One way of allocating the charges according to the invention is, in ordinary apartment houses with equal or nearly equal ceiling height in the various apartments, to proceed from the area of the apartment as a "basic figure". A "base temperature" of, for example, 18° C may also be established, each degree of excess temperature being penalized by increasing the "basic figure" by, for example, 8 % (or correspondingly rewarding each degree of lower temperature). The "allocation figures" arrived at in this way are then used directly as basis for the allocation of fuel costs.
An example of such allocation in a small building with, say, 10,000 crowns in total fuel cost may be as follows:
__________________________________________________________________________ Area m2 Factor "Alloc. Charge ("basic Measured (8 % /° C fig." (basic crownsTenent figure") mean temp. base 18°) fig. × factor) ##STR1##__________________________________________________________________________A 100 17° 0,92 92 744B 100 19° 1,08 108 871C 200 22° 1,32 264 2140D 200 26° 1,64 328 2656E 300 24° 1,48 444 3589 900 m2 1236 10,000 crowns__________________________________________________________________________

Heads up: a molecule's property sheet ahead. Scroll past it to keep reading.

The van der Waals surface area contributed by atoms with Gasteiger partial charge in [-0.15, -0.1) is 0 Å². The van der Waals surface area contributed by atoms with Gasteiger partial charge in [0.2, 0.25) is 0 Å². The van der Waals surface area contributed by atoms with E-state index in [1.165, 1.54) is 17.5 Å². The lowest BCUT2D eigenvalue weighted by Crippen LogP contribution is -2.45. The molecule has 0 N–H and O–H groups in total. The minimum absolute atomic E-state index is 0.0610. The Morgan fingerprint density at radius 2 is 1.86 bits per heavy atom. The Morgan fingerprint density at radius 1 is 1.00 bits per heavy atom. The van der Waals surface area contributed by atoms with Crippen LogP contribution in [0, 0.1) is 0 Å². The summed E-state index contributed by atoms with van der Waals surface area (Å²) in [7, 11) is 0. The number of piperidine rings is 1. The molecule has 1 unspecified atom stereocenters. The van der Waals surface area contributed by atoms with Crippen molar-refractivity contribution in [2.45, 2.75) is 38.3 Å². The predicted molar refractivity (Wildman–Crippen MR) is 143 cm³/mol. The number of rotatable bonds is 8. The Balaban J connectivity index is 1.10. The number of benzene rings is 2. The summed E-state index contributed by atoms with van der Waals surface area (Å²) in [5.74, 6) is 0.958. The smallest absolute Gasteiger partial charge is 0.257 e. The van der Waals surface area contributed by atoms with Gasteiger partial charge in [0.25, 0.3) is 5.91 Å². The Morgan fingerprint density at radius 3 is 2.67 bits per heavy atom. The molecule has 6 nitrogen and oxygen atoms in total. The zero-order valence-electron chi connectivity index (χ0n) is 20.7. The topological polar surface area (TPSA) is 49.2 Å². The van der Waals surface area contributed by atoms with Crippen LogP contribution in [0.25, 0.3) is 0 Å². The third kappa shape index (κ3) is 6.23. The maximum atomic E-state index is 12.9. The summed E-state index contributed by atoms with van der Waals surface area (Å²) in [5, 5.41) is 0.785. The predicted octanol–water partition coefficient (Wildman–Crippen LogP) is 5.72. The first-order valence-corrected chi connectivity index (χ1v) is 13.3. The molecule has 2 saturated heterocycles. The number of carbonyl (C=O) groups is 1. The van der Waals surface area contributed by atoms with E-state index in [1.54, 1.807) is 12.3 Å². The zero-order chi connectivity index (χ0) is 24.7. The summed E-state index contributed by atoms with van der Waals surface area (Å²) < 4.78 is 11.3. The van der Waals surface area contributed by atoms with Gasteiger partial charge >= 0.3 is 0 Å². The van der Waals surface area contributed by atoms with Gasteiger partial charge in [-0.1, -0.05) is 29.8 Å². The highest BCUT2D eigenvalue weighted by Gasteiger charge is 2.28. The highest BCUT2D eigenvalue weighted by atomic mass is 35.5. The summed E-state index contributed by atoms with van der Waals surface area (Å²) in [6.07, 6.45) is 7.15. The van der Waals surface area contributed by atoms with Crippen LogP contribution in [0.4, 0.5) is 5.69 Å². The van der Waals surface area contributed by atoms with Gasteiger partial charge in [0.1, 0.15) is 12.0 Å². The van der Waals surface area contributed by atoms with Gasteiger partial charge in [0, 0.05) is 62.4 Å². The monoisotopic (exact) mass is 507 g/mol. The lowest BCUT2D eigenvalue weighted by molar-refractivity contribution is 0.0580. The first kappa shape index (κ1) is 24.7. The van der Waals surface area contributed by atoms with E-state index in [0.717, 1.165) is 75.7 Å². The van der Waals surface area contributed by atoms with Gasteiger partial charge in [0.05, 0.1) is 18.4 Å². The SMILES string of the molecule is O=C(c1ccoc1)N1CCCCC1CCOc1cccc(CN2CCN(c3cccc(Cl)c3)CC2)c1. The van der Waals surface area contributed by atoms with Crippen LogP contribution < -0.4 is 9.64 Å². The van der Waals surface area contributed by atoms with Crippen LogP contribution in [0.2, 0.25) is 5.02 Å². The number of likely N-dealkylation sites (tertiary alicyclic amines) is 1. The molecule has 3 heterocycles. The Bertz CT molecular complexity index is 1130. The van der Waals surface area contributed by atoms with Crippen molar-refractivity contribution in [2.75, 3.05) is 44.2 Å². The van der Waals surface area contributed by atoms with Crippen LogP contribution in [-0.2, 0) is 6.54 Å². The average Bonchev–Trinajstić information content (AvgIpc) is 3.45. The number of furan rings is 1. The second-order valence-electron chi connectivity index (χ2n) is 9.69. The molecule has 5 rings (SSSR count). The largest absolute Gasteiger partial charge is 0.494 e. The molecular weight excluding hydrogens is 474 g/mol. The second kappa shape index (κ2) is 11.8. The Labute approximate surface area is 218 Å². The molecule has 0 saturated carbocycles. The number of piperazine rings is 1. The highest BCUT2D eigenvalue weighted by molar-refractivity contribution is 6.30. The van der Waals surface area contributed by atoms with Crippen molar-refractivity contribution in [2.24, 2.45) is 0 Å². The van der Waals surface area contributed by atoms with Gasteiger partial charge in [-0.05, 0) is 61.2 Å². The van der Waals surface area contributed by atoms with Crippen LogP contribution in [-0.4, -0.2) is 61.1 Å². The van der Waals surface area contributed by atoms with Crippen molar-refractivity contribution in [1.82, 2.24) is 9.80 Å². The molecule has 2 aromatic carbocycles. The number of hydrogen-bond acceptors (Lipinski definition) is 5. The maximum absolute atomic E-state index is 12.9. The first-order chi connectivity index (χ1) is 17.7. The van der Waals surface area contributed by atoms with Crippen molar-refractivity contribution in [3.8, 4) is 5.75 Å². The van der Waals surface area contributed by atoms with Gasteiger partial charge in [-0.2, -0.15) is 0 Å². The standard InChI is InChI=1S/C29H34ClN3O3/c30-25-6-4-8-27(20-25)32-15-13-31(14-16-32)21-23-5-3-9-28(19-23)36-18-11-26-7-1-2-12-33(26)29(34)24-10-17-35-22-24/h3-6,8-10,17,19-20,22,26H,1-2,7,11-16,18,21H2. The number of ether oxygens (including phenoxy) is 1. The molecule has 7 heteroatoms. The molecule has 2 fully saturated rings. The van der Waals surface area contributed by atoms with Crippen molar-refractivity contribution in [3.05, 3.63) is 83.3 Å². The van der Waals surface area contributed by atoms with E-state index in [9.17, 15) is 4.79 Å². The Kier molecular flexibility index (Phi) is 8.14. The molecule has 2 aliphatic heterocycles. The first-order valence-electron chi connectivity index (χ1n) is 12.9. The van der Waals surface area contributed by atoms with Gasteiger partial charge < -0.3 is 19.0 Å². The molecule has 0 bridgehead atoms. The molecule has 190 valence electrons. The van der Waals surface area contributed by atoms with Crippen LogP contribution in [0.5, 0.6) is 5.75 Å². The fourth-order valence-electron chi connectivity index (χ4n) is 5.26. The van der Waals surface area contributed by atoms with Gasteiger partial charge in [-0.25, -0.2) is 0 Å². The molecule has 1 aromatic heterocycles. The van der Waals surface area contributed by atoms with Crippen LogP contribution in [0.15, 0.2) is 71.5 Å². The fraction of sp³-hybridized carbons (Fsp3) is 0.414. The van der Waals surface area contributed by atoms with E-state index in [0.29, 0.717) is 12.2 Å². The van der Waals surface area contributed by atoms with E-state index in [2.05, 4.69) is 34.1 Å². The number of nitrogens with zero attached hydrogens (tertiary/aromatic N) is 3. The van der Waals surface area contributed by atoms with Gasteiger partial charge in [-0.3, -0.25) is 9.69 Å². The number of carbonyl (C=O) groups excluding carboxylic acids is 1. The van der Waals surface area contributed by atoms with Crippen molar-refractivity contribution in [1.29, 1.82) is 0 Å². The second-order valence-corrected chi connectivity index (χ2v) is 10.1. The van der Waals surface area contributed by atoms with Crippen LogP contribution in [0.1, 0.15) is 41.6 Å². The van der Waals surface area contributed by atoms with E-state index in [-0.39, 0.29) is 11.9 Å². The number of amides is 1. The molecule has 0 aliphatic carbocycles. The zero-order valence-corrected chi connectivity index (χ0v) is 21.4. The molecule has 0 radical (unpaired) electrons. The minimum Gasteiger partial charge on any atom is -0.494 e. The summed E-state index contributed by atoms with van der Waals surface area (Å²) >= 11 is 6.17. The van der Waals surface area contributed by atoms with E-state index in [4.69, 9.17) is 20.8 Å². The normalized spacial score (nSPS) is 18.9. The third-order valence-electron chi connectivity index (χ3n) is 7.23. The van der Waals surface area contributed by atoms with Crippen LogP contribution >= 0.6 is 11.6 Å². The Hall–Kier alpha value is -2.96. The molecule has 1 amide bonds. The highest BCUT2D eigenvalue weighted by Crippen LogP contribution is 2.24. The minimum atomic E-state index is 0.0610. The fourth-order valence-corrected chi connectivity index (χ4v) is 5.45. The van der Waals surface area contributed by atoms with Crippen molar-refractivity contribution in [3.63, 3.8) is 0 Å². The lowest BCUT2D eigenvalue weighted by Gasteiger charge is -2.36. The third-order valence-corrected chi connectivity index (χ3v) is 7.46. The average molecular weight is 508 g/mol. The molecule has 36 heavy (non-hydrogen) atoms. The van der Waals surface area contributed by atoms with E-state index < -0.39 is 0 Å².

The consequence of this is, of course, that each tenant pays a "fixed" charge -- depending on the dimensions of the apartment -- for his connection to the heating system and for heating of common space etc., but that he also has a highly appreciable stimulus to save energy by keeping down his mean temperature in the apartment.
The variant of the invention described is chiefly intended for the most commonly occurring heating system, namely by means of water-borne heat. Other modifications of the basic principle -- integration of actual measured temperatures -- are naturally conceivable also for air-borne heat and even for electric heat. In the latter case it will preferentially be a question of a complement to the present form of charging solely by kWh, which in all its simplicity does not fulfil all the initially named requirements on a charging system (e.g. the possibility of "getting a lift" from one's neighbours).